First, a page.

Suffering with a frozen shoulder is a very unpleasant and painful experience. Frozen shoulder is a condition that will give the sufferer a great deal of pain and stiffness in their shoulder.
If you have this condition you will not be able to lift your arm to its maximum range. Most people can no longer lift their arm over their head, and simply trying to raise their arm can be incredibly painful.
The medical name for this condition is ‘adhesive capsulitis‘. Although there are some slight differences in what people have come to term ‘frozen shoulder’.
- 1 Treating Frozen Shoulder with Massage
- 2 Deep Tissue Massage for Frozen Shoulder
- 3 Heat Therapy for Frozen Shoulder
- 4 Trigger Point Therapy for Frozen Shoulder
- 5 Does Swedish Massage Help with Frozen Shoulder
- 6 The Three Stages of Frozen Shoulder Physiotherapy
Treating Frozen Shoulder with Massage
Using massage techniques is one of the most effective ways to start working on frozen shoulder and relieving some of the pain and symptoms. There are various techniques that a therapist will use, the most popular are as follows:
Deep Tissue Massage for Frozen Shoulder
A therapist will often use deep-tissue techniques first to see what progress they can make. This involves applying pressure to the muscles in and around the shoulder to loosen the adhesions, work out the knots and release the scar tissue that may be causing the problem.
One form of deep-tissue massage is a sports massage. Typically used on athletes who have sporting injuries and require deep-tissue work to relieve the pain and repair the damage to the muscles and tissue.
Another is Shiatsu. A technique originating in Japan and involves deep pressure being applied to the areas being worked on. Typically using acupressure points and works on controlling the body’s natural flow of chi.
My advice to you is to seek the advice of a professional therapist and explain your condition in as much detail as possible. They will then be able to advise you of the best form of deep-tissue treatment.
Heat Therapy for Frozen Shoulder
Seeing as the word ‘frozen’ is in the name of the condition, it shouldn’t come as much of a surprise that heat therapy can help. Heat pads or hot towels can be used before and/or after a massage to help relax the muscles.
Heat pads can be used throughout the day as well to help sooth the pain and relax the muscles. A lot of people find this very therapeutic and beneficial not only to their recovery, but to their day-to-day life.
Trigger Point Therapy for Frozen Shoulder
A lot of people have found trigger point therapy to be very effective in helping with frozen shoulder. The techniques in trigger point therapy use a steady flow of pressure on certain points within muscles to target the pain.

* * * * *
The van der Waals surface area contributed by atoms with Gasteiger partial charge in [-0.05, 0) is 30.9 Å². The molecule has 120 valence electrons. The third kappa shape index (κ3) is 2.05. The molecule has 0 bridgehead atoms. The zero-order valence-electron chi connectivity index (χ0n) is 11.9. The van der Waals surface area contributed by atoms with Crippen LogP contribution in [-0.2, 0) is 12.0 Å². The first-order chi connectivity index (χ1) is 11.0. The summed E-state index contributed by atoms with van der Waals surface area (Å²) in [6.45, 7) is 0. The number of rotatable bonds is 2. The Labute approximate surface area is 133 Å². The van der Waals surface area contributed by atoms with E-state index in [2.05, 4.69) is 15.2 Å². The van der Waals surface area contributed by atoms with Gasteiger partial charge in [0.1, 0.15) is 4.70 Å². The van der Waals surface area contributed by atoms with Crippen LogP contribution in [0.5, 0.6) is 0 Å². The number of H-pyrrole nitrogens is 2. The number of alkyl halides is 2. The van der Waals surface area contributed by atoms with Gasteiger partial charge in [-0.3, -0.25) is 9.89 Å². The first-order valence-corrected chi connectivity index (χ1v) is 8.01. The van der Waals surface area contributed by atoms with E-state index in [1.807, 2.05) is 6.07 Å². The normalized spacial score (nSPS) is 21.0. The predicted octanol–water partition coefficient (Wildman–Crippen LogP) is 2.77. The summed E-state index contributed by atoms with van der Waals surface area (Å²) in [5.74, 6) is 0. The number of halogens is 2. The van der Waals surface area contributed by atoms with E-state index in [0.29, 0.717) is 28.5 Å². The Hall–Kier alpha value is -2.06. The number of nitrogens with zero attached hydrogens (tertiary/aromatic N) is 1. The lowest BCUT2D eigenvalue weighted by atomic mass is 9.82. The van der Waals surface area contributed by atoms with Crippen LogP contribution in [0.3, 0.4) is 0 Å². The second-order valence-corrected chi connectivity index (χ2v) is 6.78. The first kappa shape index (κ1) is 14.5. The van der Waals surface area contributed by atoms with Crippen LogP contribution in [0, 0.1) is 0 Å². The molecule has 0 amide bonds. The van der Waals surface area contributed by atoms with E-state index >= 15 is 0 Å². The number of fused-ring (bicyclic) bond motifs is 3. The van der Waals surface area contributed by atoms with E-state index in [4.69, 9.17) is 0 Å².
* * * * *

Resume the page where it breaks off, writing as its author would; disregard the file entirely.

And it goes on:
This helps stop muscle spasms, delves into the muscle tissue, and gives the sufferer some relief from pain.
Does Swedish Massage Help with Frozen Shoulder
No. Swedish massage is not a form of massage that will help with the symptoms of frozen shoulder. The techniques in Swedish massage are not effective at treating the pain, or working on the muscle groups.
These techniques use long strokes and some gentle kneading and petrissage motions. Not ideal for targeting the muscles in the shoulder.
The Three Stages of Frozen Shoulder Physiotherapy
Physiotherapists look at frozen shoulder as having three different stages. They have developed techniques to deal with each stage, and of course tailor any treatments to meet the individual’s condition.
The three stages are broken down as follows:
Stage One – Freezing
A person in this stage will be experiencing pain around their shoulder. They will notice they are losing some of the range of movement, and find doing everyday tasks becoming more difficult.
This is treated with pain relieving techniques. Such as acupuncture, light massage therapy, and leading on to pain meds and other prescribed treatments if the pain is unbearable.
At this stage it’s important the patient starts to find ways to treat the condition. Leaving it to worsen or aggravating it more makes the condition so much more painful and hard to resolve.
Stage Two – Frozen
This stage is typically where the pain and symptoms have stabilised. Treatment starts to make a difference to the recovery, with range of motion returning and the pain lessening.
The treatments need to be monitored to ensure steady progress is being made. Using massage, physiotherapy, acupuncture and exercises to regain strength, range, and functionality.
It’s important to be patient that this stage. A really good physiotherapist will oversee a treatment plan that pushes just the right amount to avoid doing any further damage.
Stage Three – Thawing
The final stage is hopefully where a patient enters full recovery. It can take some time depending on the individual, but with stretches and physiotherapy the patient should regain full motion and strength in their shoulder.
This stage needs to be managed carefully, but once treatment is compelte the patient should be worry-free about any further complications. Being able to live their live with no shoulder pain, and full, complete movement.